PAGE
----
Updating an ObservableCollection in a separate thread

thread-safe observablecollection
observablecollection thread affinity
enablecollectionsynchronization observablecollection
how to update observablecollection in wpf
concurrent observablecollection
multi-threaded observablecollection
must create dependencysource on same thread as the dependencyobject mvvm
binding to an asynchronous collection

In a WPF application an ObservableCollection is filled and updated by LINQ to SQL queries. Then UI objects are updated using values from this ObservableCollection.

Is it possible and reasonable that operations of updating this ObservableCollection by LINQ to SQL queries were executed in a separate thread?

If yes, will, in this case, it be one and the same instance of this ObservableCollection? (I mean, if it is not the same one for taking values from LINQ datacontext and the one for giving values to update UI, then I will not be able to update UI)

With the built-in ObservableCollection<T> class, you can't change the content from a separate thread if the UI is bound to the collection, it throws a NotSupportedException (but change notification for properties of collection items works fine). I wrote an AsyncObservableCollection<T> class to handle this case. It works by invoking the event handlers on the UI synchronization context

Thread Safe Improvement for ObservableCollection, This was because I expected to be using the Model side with many different interesting at “Have worker thread update ObservableCollection that is bound to a  Any change to the UI should be done by the Dispatcher thread. A good practice if you have anthoer thread constantly changing the view model is to force property setters to use the dispatcher thread. In this case you make sure that you wont change a UI element on another thread. Try:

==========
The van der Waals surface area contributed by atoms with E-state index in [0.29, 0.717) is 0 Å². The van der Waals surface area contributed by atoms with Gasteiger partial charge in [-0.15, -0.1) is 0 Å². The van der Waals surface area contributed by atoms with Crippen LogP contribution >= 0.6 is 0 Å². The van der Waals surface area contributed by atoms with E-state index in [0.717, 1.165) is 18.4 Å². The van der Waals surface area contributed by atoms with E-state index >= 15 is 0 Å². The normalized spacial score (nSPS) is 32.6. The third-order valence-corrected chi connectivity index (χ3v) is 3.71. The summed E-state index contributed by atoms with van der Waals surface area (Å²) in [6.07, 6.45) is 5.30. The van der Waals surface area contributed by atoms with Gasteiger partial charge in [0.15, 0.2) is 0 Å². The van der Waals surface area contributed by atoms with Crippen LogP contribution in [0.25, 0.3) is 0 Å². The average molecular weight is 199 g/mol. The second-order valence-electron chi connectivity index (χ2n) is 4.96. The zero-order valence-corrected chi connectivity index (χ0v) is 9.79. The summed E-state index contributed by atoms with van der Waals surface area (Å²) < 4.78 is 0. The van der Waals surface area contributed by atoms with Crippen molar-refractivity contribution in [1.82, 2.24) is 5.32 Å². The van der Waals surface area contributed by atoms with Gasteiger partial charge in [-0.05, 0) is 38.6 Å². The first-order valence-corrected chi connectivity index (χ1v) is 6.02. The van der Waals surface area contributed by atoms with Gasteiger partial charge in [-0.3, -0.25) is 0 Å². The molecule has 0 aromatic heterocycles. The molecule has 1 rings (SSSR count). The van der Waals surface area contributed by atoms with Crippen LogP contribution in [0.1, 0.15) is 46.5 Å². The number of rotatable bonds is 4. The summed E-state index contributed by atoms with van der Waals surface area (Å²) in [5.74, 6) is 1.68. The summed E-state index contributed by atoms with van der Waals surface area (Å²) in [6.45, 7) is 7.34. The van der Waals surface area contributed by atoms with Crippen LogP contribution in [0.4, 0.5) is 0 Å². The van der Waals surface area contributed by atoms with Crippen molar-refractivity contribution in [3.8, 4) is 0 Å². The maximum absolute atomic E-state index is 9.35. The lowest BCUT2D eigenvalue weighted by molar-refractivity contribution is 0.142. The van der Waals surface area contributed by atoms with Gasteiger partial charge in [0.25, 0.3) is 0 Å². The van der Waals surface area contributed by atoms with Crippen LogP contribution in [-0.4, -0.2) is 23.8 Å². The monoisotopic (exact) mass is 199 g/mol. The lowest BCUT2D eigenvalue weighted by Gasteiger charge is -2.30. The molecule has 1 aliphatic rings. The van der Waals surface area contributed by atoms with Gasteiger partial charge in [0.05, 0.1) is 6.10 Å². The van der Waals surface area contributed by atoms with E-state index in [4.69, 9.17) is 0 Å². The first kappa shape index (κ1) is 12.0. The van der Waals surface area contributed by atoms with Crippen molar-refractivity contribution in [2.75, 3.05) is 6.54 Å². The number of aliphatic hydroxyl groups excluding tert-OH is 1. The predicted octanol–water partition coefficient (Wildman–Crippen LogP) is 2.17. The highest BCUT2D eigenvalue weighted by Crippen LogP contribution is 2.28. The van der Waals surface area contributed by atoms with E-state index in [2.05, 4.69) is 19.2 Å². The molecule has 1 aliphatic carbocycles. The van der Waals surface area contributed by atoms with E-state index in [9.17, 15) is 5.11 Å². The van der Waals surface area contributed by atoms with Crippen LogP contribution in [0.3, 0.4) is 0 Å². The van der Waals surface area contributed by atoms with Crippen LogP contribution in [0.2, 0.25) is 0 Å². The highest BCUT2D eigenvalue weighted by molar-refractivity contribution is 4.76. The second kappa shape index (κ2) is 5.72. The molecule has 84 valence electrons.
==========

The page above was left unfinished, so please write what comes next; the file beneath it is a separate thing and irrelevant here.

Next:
.Net 4.5 provides a solution within the BindingOperations class.

You can now use the BindingOperations.EnableCollectionSynchronization method as follows:

private readonly object _personCollectionLock;
private ObservableCollection<Person> _personCollection;

public ObservableCollection<Person> PersonCollection
{
  get { return _personCollection; }
  set
  { 
    _personCollection = value;
    BindingOperations.EnableCollectionSynchronization(_personCollection, _personCollectionLock);
  }

I have only just tried this in my development environment but everything seems to be working correctly now when I update the collection from a background thread.

There is a more in-depth discussion of this solution at: http://10rem.net/blog/2012/01/16/wpf-45-observable-collection-cross-thread-change-notification

The MSDN entry for this method is at: https://msdn.microsoft.com/en-us/library/system.windows.data.bindingoperations.enablecollectionsynchronization(v=vs.110).aspx

WPF Tip #10 - Update ObservableCollection From a , post about updating ObservableCollection from background threads. to an ObservableCollection had to dispatch calls to the UI thread. Pete Brown has a detailed blog post about updating ObservableCollection from background threads. I wanted to share the link to his post from 2012 and share a quick code snippet that illustrates how to do this in .NET 4.5 and later. Before .NET 4.5, background updates to an ObservableCollection had to dispatch calls to the UI thread.

In our app, we have a TreeView bound to an ObservableCollection, which we regularly update in a background thread, requesting data from our storage. It works perfectly!

Whoops. I was mis-informed =))